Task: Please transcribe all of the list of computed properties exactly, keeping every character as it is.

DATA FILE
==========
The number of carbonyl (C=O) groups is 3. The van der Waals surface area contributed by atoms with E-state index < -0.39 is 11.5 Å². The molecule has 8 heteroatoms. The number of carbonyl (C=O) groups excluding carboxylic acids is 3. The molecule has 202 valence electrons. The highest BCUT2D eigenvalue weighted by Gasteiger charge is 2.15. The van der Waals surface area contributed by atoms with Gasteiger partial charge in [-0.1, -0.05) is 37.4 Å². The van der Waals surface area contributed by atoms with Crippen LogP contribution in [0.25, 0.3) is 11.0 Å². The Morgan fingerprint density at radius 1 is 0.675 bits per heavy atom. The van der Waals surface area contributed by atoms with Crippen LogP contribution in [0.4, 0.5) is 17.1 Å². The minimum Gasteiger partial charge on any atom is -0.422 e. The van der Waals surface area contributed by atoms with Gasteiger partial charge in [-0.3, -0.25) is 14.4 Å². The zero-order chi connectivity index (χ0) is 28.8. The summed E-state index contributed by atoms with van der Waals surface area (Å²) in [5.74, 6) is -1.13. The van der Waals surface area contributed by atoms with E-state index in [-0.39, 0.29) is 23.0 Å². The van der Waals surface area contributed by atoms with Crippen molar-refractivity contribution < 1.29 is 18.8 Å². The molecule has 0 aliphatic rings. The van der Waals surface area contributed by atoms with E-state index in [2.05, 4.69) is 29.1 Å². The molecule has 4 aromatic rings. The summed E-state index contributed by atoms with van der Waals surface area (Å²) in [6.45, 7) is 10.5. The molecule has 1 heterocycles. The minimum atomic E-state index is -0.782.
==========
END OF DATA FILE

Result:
The number of carbonyl (C=O) groups is 3. The van der Waals surface area contributed by atoms with E-state index < -0.39 is 11.5 Å². The molecule has 8 heteroatoms. The number of carbonyl (C=O) groups excluding carboxylic acids is 3. The molecule has 202 valence electrons. The highest BCUT2D eigenvalue weighted by Gasteiger charge is 2.15. The van der Waals surface area contributed by atoms with Gasteiger partial charge in [-0.1, -0.05) is 37.4 Å². The van der Waals surface area contributed by atoms with Crippen LogP contribution in [0.25, 0.3) is 11.0 Å². The Morgan fingerprint density at radius 1 is 0.675 bits per heavy atom. The van der Waals surface area contributed by atoms with Crippen LogP contribution in [0.4, 0.5) is 17.1 Å². The minimum Gasteiger partial charge on any atom is -0.422 e. The van der Waals surface area contributed by atoms with Gasteiger partial charge in [-0.3, -0.25) is 14.4 Å². The zero-order chi connectivity index (χ0) is 28.8. The summed E-state index contributed by atoms with van der Waals surface area (Å²) in [5.74, 6) is -1.13. The van der Waals surface area contributed by atoms with E-state index in [-0.39, 0.29) is 23.0 Å². The van der Waals surface area contributed by atoms with Crippen molar-refractivity contribution < 1.29 is 18.8 Å². The molecule has 0 aliphatic rings. The van der Waals surface area contributed by atoms with E-state index in [2.05, 4.69) is 29.1 Å². The molecule has 4 aromatic rings. The summed E-state index contributed by atoms with van der Waals surface area (Å²) in [6.45, 7) is 10.5. The molecule has 1 heterocycles. The minimum atomic E-state index is -0.782.